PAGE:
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Recent studies claimed that postnatal catch-up growth might have a stronger impact on health in later life than birth size. As growth is a continuing process in lifecourse, the challenge is therefore to tease out the impact of body size in difference critical phases of lifecourse. One problem is that it is impossible to use ordinary least squares regression to differentiate the effects of birth sizes, growth and current body sizes, because growth is generally defined as the difference between birth and current size. The aim of this presentation is to propose a novel approach to testing lifecourse effects of body sizes on health outcomes using partial least squares (PLS).
Materials and Methods
Longitudinal data from a cohort of 960 males and 834 females recruited in Philippines during 1983–4 were used for statistical analysis. Body weight z-scores were used as the measure for body sizes, and the outcomes were systolic (SBP) and diastolic (DBP) blood pressure measured in 2002. PLS regression was used to test the impact of birth weight z-scores, change in body weight z-scores during different stages of growth, and current body weight z-scores on SBP and DBP.
For SBP, birth size had a small negative association and the change in z-scores between age 1 and 2 had a stronger positive association than the change between birth and age 1. Growth after age 8 had a much stronger association than early growth, but current body size had the largest association. For DBP, birth size had a small positive association, and early growth had small associations in females. Growth after age 8 had a much stronger association than early growth, but current body size still had the largest positive association. In contrast, early growth had stronger associations with DBP in males, whilst current body size still had the largest association.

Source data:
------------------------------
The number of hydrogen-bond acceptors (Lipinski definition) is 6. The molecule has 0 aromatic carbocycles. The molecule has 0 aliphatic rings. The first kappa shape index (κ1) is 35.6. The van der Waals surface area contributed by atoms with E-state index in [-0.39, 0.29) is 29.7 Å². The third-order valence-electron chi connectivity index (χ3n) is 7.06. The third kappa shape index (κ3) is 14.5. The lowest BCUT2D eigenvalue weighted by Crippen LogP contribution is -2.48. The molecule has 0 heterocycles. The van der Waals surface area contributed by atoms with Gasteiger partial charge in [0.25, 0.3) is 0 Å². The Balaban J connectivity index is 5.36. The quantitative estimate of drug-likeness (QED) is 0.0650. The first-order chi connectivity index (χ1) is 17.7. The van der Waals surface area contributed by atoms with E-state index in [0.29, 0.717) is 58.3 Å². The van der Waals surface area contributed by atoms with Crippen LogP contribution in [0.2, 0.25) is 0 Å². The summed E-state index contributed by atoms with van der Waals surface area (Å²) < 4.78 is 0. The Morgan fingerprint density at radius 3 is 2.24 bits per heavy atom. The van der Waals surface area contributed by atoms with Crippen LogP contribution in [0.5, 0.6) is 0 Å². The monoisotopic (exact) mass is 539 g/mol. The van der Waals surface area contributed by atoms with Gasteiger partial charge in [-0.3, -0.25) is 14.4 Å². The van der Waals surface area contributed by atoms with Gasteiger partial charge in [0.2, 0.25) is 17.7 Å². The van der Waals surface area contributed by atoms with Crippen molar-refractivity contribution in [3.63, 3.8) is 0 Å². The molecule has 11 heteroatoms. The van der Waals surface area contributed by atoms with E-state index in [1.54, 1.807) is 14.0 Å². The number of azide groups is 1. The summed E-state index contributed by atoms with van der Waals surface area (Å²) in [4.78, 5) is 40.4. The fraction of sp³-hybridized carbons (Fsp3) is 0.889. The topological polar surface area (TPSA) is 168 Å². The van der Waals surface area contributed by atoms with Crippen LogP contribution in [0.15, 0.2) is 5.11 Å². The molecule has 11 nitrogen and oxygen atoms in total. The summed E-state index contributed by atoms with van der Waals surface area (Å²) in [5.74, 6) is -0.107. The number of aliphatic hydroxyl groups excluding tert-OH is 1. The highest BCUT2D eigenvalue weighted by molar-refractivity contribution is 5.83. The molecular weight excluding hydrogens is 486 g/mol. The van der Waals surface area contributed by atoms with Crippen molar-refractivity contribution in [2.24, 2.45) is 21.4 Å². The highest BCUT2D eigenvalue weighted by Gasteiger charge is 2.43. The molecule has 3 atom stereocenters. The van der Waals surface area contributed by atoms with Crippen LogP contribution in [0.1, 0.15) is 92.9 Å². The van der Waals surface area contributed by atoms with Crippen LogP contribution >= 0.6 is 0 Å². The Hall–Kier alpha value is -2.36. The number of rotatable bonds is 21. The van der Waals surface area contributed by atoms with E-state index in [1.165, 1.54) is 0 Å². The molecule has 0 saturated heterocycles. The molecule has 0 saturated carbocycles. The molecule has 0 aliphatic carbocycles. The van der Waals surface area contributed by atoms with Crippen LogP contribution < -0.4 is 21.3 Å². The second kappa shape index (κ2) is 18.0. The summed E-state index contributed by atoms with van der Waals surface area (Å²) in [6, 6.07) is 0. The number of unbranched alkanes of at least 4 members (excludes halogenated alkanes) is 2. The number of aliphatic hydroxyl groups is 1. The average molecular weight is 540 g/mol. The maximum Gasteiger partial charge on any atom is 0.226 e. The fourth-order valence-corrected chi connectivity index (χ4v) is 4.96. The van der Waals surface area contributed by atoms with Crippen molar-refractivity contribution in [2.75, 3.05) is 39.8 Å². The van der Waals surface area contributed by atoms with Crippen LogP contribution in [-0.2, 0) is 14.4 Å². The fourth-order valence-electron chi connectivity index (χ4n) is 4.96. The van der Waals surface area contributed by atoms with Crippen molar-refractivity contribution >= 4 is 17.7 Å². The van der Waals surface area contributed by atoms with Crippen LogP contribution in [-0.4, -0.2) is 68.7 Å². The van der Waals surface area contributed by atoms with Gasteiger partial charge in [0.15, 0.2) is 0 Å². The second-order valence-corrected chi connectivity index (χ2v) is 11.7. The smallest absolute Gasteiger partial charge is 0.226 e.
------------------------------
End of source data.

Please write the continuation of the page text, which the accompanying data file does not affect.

PLS regression estimates the associations between birth sizes, changes in body sizes at different phases of lifecourse and current body sizes simultaneously, and therefore misinterpretation such as reversal paradox can be avoided. Results from PLS analysis suggested that current body size had the largest positive association with SBP and DBP, whilst birth size had small negative or positive associations with blood pressure. Later growth in childhood and adolescence had stronger associations with SBP than early growth before age 2, but the associations between growth in body sizes and DBP were more complex.
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